The employment data for racial/ethnic women in the general agencies of The United Methodist Church shows that this is simply not being done. Further, relegating racial/ethnic women to administrative and clerical positions, which tends to inflate the number of racial/ethnic women employed by the church, does not meet the criteria of sharing fully in the power and in the policy-making of the church. The church must make a more concerted effort to appoint racial/ethnic women to executive positions in the general agencies in order to share in the power and in the policy-making of the church.
Why? So that we, the church, can model and show the world a community that is built on love and respect for all individuals, regardless of their race and sex. To show the world that racism and sexism are not the standards by which we live and work. To show that full and equal participation of all persons, regardless of race and sex, is how God intended us to live and work.
OVATIONS AND KUDOS
- Lyn Powell, lay leader of the North Georgia Conference since 2004 and the first woman to hold that position, has been tapped to deliver the laity address at the 2008 General Conference. She served as a delegate to the 2004 General Conference and is president of the Southeastern Jurisdiction Association of Annual Conference Lay Leaders.
- Senator Hillary Rodham Clinton (D_N.Y.) and Representative Sheila Jackson Lee (DTX) sponsored—and the president signed into law—legislation requiring that a statue of Sojourner Truth be placed permanently in the United States Capitol to honor her contribution to our nation’s history.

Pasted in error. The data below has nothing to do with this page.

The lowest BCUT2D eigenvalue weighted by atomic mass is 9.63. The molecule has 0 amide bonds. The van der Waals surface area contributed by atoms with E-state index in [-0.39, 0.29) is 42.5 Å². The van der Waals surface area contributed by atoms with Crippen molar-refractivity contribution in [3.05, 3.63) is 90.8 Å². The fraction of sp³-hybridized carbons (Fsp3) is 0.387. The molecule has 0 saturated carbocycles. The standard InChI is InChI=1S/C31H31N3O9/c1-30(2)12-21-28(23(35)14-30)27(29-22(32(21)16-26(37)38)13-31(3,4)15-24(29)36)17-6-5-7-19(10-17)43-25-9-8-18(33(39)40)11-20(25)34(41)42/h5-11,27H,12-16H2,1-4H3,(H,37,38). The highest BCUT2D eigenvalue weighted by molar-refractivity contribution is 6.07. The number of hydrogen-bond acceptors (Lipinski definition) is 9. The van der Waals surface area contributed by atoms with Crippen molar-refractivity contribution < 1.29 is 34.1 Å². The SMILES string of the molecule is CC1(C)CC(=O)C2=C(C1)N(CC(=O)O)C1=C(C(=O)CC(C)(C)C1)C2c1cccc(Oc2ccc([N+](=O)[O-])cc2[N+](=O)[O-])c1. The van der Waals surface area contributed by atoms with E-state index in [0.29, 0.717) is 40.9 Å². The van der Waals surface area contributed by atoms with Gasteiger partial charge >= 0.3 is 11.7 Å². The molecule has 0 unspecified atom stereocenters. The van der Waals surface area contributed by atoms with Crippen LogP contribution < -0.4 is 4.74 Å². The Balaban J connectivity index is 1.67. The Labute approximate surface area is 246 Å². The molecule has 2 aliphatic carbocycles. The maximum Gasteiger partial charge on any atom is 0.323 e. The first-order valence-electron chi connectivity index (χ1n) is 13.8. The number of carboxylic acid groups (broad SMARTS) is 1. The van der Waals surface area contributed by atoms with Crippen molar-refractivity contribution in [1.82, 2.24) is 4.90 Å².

- The Rev. Karen Onesti, pastor of Masonville-Rancocas UMC in Mount Laurel, N.J., donated her left kidney to her friend Andrew Bossov, a rabbi at Mount Laurel’s Adath Emanu-El synagogue.
- Lauren Nelson, a member of Centenary UMC in Lawton, Okla., was recently crowned Miss America.
- Heather Peck Stahl, a freelance editor and journalist in Nashville, Tenn., and former associate editor of Interpreter magazine, has been contracted as GCSRW’s director of communications.
- Bishops Minerva Carcano and Linda Lee are to speak at Youth 2007 in Greensboro, N.C., July 11–15, 2007. Sponsored by the General Board of Discipleship’s Young People’s Ministries, more than 10,000 youth from across the globe will gather for the largest quadrennial youth event of The United Methodist Church.
Who should speak for us at General Conference?By Pat Callbeck Harper
Within the next few months, annual conference members will elect delegates to the 2008 General Conference. Every voting member of each annual conference has an important role in deciding upon these delegates.
What makes a good delegate to General Conference? Consider the following traits and suggested questions to ask candidates:
Stamina, high energy and the ability to manage lots of information. Delegates spend long hours reading, studying, listening, and sharing with other delegates. Effective delegates have experience and skills in shaping policy.
Ask: How do you maintain good energy; and what skills would you use to manage lots of information in long meetings?
Strong speaking and listening skills. Effective decision making in legislative committees and subcommittees depends on quick thinking and clear speaking. It is even more dependent on discerning, engaged listening.
Ask: What is your experience with speaking out in intense committee meetings; and how will you make sure your concerns, suggestions, and opinions are heard? What listening skills do you rely on the most in controversial situations?
Experience in seeking and maintaining inclusiveness in processes and programs. Delegates will benefit from experiences in diverse communities and programs, especially the global church.
Ask: What does the term “an inclusive church” mean to you? What is your experience in the global United Methodist Church?